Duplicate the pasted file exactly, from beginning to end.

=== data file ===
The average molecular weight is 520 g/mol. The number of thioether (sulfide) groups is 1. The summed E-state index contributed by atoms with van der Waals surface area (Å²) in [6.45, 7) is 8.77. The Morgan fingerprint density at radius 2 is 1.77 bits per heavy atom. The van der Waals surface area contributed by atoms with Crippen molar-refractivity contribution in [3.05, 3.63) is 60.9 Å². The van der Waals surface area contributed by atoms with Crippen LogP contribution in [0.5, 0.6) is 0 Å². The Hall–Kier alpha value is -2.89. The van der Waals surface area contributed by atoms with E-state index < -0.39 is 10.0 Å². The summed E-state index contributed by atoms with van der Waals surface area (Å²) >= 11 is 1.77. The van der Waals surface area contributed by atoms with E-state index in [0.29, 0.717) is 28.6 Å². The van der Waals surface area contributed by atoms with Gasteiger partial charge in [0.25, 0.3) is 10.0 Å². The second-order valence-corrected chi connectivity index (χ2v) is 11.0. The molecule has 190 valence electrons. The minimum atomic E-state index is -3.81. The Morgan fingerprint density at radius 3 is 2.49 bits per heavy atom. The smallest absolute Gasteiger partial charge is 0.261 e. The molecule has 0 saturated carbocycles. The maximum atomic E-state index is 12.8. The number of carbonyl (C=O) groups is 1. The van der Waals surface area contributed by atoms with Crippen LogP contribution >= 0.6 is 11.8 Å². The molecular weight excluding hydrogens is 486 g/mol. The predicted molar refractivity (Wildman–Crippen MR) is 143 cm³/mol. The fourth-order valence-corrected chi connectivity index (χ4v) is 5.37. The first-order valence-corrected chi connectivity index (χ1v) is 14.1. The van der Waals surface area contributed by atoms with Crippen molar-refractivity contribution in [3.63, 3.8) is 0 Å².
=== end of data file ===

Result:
The average molecular weight is 520 g/mol. The number of thioether (sulfide) groups is 1. The summed E-state index contributed by atoms with van der Waals surface area (Å²) in [6.45, 7) is 8.77. The Morgan fingerprint density at radius 2 is 1.77 bits per heavy atom. The van der Waals surface area contributed by atoms with Crippen molar-refractivity contribution in [3.05, 3.63) is 60.9 Å². The van der Waals surface area contributed by atoms with Crippen LogP contribution in [0.5, 0.6) is 0 Å². The Hall–Kier alpha value is -2.89. The van der Waals surface area contributed by atoms with E-state index < -0.39 is 10.0 Å². The summed E-state index contributed by atoms with van der Waals surface area (Å²) >= 11 is 1.77. The van der Waals surface area contributed by atoms with E-state index in [0.29, 0.717) is 28.6 Å². The van der Waals surface area contributed by atoms with Gasteiger partial charge in [0.25, 0.3) is 10.0 Å². The second-order valence-corrected chi connectivity index (χ2v) is 11.0. The molecule has 190 valence electrons. The minimum atomic E-state index is -3.81. The Morgan fingerprint density at radius 3 is 2.49 bits per heavy atom. The smallest absolute Gasteiger partial charge is 0.261 e. The molecule has 0 saturated carbocycles. The maximum atomic E-state index is 12.8. The number of carbonyl (C=O) groups is 1. The van der Waals surface area contributed by atoms with Crippen LogP contribution >= 0.6 is 11.8 Å². The molecular weight excluding hydrogens is 486 g/mol. The predicted molar refractivity (Wildman–Crippen MR) is 143 cm³/mol. The fourth-order valence-corrected chi connectivity index (χ4v) is 5.37. The first-order valence-corrected chi connectivity index (χ1v) is 14.1. The van der Waals surface area contributed by atoms with Crippen molar-refractivity contribution in [3.63, 3.8) is 0 Å².